But especially when it comes to trans folk, he has rescinded a lot. Guidance to schools regarding trans kids, trans folk in the military, passports and trans folk. Basically anytime conservatives say “hey, can we do something about these trans people?” Trump will throw them some inane policy “fixing” something that was working.

    And let’s not forget what else his state department has been doing… it’s not as bad as what the UK is getting up, but asylum pleas from gay folk are pretty horrific right now (“but are you gay gay, or just gay?” and similar nonsense), the recent mess with “oh, we’re denying your marriage as legitimate, so your kid isn’t a citizen”.

    And let’s not forget the so-called “religious liberty” front, and his admin giving the go-ahead to send federal funds to an adoption agency that wants to turn away Jews, Catholics and gays.

    So sure. We’re in no danger of internment camps. But he hasn’t moved the needled towards equality any, and he has moved it towards inequality (especially in regards to trans people).

    Maybe Grenell’s anti-sodomy-law effort will actually have results. So far, I haven’t seen or heard any reason to believe there’s any teeth to it. And given that this is the president of all-talk-no-action, I’m not inclined to be charitable and assume it’ll happen. After all, he hasn’t even delivered for his supporters.

    Reply
    • posted by Jorge on

      Basically anytime conservatives say “hey, can we do something about these trans people?” Trump will throw them some inane policy “fixing” something that was working.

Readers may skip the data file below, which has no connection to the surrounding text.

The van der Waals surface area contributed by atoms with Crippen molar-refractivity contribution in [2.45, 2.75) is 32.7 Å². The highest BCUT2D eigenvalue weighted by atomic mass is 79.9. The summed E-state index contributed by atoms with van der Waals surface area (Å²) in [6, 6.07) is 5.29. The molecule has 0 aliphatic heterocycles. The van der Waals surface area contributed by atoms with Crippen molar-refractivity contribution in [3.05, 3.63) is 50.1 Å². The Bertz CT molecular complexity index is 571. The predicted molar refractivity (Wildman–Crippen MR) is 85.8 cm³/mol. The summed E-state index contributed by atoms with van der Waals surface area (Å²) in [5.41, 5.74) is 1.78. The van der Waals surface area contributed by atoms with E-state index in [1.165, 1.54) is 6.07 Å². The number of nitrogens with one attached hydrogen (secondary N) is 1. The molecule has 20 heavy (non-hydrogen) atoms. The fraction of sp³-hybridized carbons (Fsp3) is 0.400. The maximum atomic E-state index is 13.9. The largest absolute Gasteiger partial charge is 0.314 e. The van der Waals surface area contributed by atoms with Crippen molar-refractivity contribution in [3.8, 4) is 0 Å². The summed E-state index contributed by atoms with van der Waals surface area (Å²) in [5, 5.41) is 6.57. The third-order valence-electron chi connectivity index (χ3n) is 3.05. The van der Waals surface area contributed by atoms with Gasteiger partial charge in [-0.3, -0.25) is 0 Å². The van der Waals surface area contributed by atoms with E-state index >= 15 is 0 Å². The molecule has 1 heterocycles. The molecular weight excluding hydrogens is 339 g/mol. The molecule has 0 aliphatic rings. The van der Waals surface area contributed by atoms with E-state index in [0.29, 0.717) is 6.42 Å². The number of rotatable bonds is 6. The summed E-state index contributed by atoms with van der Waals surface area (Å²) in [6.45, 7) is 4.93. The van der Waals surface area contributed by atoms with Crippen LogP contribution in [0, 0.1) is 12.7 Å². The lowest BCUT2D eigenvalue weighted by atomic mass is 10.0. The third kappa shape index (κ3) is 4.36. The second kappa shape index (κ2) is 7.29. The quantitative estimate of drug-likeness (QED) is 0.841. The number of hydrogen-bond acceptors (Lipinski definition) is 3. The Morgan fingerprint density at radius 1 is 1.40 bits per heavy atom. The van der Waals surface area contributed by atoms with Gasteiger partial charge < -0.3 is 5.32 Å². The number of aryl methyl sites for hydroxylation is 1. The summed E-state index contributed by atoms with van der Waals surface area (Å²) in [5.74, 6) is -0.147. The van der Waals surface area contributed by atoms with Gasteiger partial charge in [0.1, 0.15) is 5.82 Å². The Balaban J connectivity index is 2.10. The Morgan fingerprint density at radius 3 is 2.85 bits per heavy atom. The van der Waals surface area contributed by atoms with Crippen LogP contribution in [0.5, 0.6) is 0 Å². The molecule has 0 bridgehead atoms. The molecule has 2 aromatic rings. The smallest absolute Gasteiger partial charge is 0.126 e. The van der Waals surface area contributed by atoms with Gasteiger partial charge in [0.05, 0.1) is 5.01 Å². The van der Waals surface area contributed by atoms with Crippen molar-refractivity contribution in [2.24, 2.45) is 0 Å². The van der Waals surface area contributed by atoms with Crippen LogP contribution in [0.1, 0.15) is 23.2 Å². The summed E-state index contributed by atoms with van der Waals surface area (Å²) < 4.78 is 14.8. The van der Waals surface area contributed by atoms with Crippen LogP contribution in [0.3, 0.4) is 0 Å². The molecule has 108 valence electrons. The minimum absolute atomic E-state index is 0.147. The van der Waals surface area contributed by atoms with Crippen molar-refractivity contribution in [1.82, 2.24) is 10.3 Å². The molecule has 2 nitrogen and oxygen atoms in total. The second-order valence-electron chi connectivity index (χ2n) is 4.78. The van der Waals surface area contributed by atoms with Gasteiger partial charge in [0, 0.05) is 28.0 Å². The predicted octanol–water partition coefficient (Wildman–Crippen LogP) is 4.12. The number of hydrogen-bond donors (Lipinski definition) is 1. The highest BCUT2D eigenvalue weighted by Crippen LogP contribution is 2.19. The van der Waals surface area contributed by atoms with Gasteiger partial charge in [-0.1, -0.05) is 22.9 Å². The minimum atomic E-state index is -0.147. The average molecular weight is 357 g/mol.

You are calling out the “wag the dog” game accurately. I am afraid I cannot agree with the premise that conservatives are asking the president to fix things that are working.

      …asylum pleas from gay folk are pretty horrific right now (“but are you gay gay, or just gay?” and similar nonsense), the recent mess with “oh, we’re denying your marriage as legitimate, so your kid isn’t a citizen”.

      This is hardly specific to gays. Refugee and asylum applications are being treated with greater skepticism across the board. Under the Sessions Justice Department, child marriage survivors and green light-ed men and boys are no longer refugees, they are simply fleeing areas with higher crime and worse law enforcement. There’s also the three-time ISIS bride US citizen who’s being called a fraud and denied re-entry because some after the fact proofreading revealed her father didn’t lose his diplomatic immunity until after she was born, not before.

      Such policies arise out of the necessity of avoiding discriminating on the basis of national origin against the tens of thousands of Central American migrants who are coached to lie and claim asylum even when they’re really trying to get in for jobs. Because as we all know, Trump’s immigration platform is racist, and racial profiling is illegal, so the Cabinet heads must whitewash it to make it legal.